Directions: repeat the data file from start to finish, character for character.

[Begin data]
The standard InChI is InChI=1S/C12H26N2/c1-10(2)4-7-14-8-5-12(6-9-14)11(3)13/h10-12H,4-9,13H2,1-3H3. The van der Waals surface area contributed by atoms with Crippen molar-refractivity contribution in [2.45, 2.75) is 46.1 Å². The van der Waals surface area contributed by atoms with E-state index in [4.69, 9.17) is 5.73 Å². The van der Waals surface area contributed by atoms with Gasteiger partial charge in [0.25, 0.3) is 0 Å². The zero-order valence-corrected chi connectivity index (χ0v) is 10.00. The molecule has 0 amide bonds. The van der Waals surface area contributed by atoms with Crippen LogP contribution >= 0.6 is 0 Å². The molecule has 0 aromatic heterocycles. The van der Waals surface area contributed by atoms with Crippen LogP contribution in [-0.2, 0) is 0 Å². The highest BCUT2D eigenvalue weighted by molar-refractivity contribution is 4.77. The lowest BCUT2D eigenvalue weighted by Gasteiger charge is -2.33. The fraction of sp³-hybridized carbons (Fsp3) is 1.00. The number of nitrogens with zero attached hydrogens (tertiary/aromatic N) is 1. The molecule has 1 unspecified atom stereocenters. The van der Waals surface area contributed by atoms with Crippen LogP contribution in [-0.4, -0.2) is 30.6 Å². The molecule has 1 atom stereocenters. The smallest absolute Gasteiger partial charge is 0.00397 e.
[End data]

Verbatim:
The standard InChI is InChI=1S/C12H26N2/c1-10(2)4-7-14-8-5-12(6-9-14)11(3)13/h10-12H,4-9,13H2,1-3H3. The van der Waals surface area contributed by atoms with Crippen molar-refractivity contribution in [2.45, 2.75) is 46.1 Å². The van der Waals surface area contributed by atoms with E-state index in [4.69, 9.17) is 5.73 Å². The van der Waals surface area contributed by atoms with Gasteiger partial charge in [0.25, 0.3) is 0 Å². The zero-order valence-corrected chi connectivity index (χ0v) is 10.00. The molecule has 0 amide bonds. The van der Waals surface area contributed by atoms with Crippen LogP contribution >= 0.6 is 0 Å². The molecule has 0 aromatic heterocycles. The van der Waals surface area contributed by atoms with Crippen LogP contribution in [-0.2, 0) is 0 Å². The highest BCUT2D eigenvalue weighted by molar-refractivity contribution is 4.77. The lowest BCUT2D eigenvalue weighted by Gasteiger charge is -2.33. The fraction of sp³-hybridized carbons (Fsp3) is 1.00. The number of nitrogens with zero attached hydrogens (tertiary/aromatic N) is 1. The molecule has 1 unspecified atom stereocenters. The van der Waals surface area contributed by atoms with Crippen LogP contribution in [-0.4, -0.2) is 30.6 Å². The molecule has 1 atom stereocenters. The smallest absolute Gasteiger partial charge is 0.00397 e.